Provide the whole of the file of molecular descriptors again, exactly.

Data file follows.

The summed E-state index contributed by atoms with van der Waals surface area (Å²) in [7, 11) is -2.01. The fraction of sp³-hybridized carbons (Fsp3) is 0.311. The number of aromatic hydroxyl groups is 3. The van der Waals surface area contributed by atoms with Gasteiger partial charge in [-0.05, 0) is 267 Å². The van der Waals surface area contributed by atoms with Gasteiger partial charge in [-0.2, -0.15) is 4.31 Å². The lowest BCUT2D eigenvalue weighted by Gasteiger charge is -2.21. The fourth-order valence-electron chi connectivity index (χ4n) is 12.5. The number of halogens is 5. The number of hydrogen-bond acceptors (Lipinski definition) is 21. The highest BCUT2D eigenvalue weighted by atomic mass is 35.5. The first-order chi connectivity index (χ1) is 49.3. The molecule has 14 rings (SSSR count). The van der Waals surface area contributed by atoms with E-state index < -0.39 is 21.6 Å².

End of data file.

The summed E-state index contributed by atoms with van der Waals surface area (Å²) in [7, 11) is -2.01. The fraction of sp³-hybridized carbons (Fsp3) is 0.311. The number of aromatic hydroxyl groups is 3. The van der Waals surface area contributed by atoms with Gasteiger partial charge in [-0.05, 0) is 267 Å². The van der Waals surface area contributed by atoms with Gasteiger partial charge in [-0.2, -0.15) is 4.31 Å². The lowest BCUT2D eigenvalue weighted by Gasteiger charge is -2.21. The fourth-order valence-electron chi connectivity index (χ4n) is 12.5. The number of halogens is 5. The number of hydrogen-bond acceptors (Lipinski definition) is 21. The highest BCUT2D eigenvalue weighted by atomic mass is 35.5. The first-order chi connectivity index (χ1) is 49.3. The molecule has 14 rings (SSSR count). The van der Waals surface area contributed by atoms with E-state index < -0.39 is 21.6 Å².